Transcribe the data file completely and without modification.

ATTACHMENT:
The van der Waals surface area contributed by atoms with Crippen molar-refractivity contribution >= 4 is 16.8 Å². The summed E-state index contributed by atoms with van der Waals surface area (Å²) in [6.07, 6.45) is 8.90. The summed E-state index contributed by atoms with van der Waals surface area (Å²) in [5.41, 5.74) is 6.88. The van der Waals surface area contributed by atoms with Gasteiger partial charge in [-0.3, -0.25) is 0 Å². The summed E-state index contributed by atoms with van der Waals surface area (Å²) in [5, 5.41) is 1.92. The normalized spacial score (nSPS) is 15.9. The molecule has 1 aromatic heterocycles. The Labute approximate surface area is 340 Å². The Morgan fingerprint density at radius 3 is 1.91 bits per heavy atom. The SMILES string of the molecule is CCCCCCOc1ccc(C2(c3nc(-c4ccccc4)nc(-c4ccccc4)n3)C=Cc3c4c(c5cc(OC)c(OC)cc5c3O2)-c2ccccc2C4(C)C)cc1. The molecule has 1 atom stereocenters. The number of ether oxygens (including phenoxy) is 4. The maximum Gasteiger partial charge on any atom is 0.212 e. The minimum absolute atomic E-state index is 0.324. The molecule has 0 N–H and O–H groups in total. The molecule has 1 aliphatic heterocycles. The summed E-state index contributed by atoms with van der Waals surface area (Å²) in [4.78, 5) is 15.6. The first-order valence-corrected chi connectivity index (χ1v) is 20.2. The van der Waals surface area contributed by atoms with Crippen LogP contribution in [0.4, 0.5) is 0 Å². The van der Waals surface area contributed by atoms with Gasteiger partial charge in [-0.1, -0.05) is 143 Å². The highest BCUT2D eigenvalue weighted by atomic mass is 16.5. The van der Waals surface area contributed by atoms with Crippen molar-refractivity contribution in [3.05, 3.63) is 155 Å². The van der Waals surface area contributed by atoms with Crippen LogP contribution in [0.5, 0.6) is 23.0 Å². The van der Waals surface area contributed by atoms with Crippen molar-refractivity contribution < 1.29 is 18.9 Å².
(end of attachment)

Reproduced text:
The van der Waals surface area contributed by atoms with Crippen molar-refractivity contribution >= 4 is 16.8 Å². The summed E-state index contributed by atoms with van der Waals surface area (Å²) in [6.07, 6.45) is 8.90. The summed E-state index contributed by atoms with van der Waals surface area (Å²) in [5.41, 5.74) is 6.88. The van der Waals surface area contributed by atoms with Gasteiger partial charge in [-0.3, -0.25) is 0 Å². The summed E-state index contributed by atoms with van der Waals surface area (Å²) in [5, 5.41) is 1.92. The normalized spacial score (nSPS) is 15.9. The molecule has 1 aromatic heterocycles. The Labute approximate surface area is 340 Å². The Morgan fingerprint density at radius 3 is 1.91 bits per heavy atom. The SMILES string of the molecule is CCCCCCOc1ccc(C2(c3nc(-c4ccccc4)nc(-c4ccccc4)n3)C=Cc3c4c(c5cc(OC)c(OC)cc5c3O2)-c2ccccc2C4(C)C)cc1. The molecule has 1 atom stereocenters. The number of ether oxygens (including phenoxy) is 4. The maximum Gasteiger partial charge on any atom is 0.212 e. The minimum absolute atomic E-state index is 0.324. The molecule has 0 N–H and O–H groups in total. The molecule has 1 aliphatic heterocycles. The summed E-state index contributed by atoms with van der Waals surface area (Å²) in [4.78, 5) is 15.6. The first-order valence-corrected chi connectivity index (χ1v) is 20.2. The van der Waals surface area contributed by atoms with Crippen LogP contribution in [0.4, 0.5) is 0 Å². The van der Waals surface area contributed by atoms with Gasteiger partial charge in [-0.1, -0.05) is 143 Å². The highest BCUT2D eigenvalue weighted by atomic mass is 16.5. The van der Waals surface area contributed by atoms with Crippen molar-refractivity contribution in [3.05, 3.63) is 155 Å². The van der Waals surface area contributed by atoms with Crippen LogP contribution in [0.5, 0.6) is 23.0 Å². The van der Waals surface area contributed by atoms with Crippen molar-refractivity contribution < 1.29 is 18.9 Å².